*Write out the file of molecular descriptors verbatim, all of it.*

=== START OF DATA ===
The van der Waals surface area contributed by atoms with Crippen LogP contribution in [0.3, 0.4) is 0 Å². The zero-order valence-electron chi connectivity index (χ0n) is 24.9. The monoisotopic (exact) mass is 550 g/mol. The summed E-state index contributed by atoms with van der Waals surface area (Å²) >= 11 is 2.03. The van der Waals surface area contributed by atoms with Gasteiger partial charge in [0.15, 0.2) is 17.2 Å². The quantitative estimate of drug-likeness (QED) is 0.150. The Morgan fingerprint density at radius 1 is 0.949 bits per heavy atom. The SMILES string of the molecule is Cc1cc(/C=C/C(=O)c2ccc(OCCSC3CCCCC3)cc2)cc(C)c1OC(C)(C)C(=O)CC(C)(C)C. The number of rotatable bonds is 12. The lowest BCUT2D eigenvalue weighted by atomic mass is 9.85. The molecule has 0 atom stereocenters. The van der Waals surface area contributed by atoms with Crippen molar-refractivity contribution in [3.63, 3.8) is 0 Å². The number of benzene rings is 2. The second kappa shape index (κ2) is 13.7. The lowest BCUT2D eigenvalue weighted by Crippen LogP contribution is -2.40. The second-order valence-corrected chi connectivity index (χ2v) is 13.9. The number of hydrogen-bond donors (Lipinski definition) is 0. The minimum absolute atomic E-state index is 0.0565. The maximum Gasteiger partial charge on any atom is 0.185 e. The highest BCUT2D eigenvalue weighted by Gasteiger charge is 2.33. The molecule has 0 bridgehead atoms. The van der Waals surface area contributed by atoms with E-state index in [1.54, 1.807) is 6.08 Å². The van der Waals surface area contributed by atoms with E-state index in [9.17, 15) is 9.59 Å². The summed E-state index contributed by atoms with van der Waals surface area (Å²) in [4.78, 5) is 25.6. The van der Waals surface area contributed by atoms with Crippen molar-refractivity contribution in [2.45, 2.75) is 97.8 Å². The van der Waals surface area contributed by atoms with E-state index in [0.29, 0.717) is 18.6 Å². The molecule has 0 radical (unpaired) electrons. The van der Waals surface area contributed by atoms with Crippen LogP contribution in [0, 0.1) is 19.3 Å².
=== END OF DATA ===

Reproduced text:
The van der Waals surface area contributed by atoms with Crippen LogP contribution in [0.3, 0.4) is 0 Å². The zero-order valence-electron chi connectivity index (χ0n) is 24.9. The monoisotopic (exact) mass is 550 g/mol. The summed E-state index contributed by atoms with van der Waals surface area (Å²) >= 11 is 2.03. The van der Waals surface area contributed by atoms with Gasteiger partial charge in [0.15, 0.2) is 17.2 Å². The quantitative estimate of drug-likeness (QED) is 0.150. The Morgan fingerprint density at radius 1 is 0.949 bits per heavy atom. The SMILES string of the molecule is Cc1cc(/C=C/C(=O)c2ccc(OCCSC3CCCCC3)cc2)cc(C)c1OC(C)(C)C(=O)CC(C)(C)C. The number of rotatable bonds is 12. The lowest BCUT2D eigenvalue weighted by atomic mass is 9.85. The molecule has 0 atom stereocenters. The van der Waals surface area contributed by atoms with Crippen molar-refractivity contribution in [3.63, 3.8) is 0 Å². The number of benzene rings is 2. The second kappa shape index (κ2) is 13.7. The lowest BCUT2D eigenvalue weighted by Crippen LogP contribution is -2.40. The second-order valence-corrected chi connectivity index (χ2v) is 13.9. The number of hydrogen-bond donors (Lipinski definition) is 0. The minimum absolute atomic E-state index is 0.0565. The maximum Gasteiger partial charge on any atom is 0.185 e. The highest BCUT2D eigenvalue weighted by Gasteiger charge is 2.33. The molecule has 0 bridgehead atoms. The van der Waals surface area contributed by atoms with E-state index in [1.54, 1.807) is 6.08 Å². The van der Waals surface area contributed by atoms with E-state index in [9.17, 15) is 9.59 Å². The summed E-state index contributed by atoms with van der Waals surface area (Å²) in [4.78, 5) is 25.6. The van der Waals surface area contributed by atoms with Crippen molar-refractivity contribution in [2.45, 2.75) is 97.8 Å². The van der Waals surface area contributed by atoms with E-state index in [0.29, 0.717) is 18.6 Å². The molecule has 0 radical (unpaired) electrons. The van der Waals surface area contributed by atoms with Crippen LogP contribution in [0, 0.1) is 19.3 Å².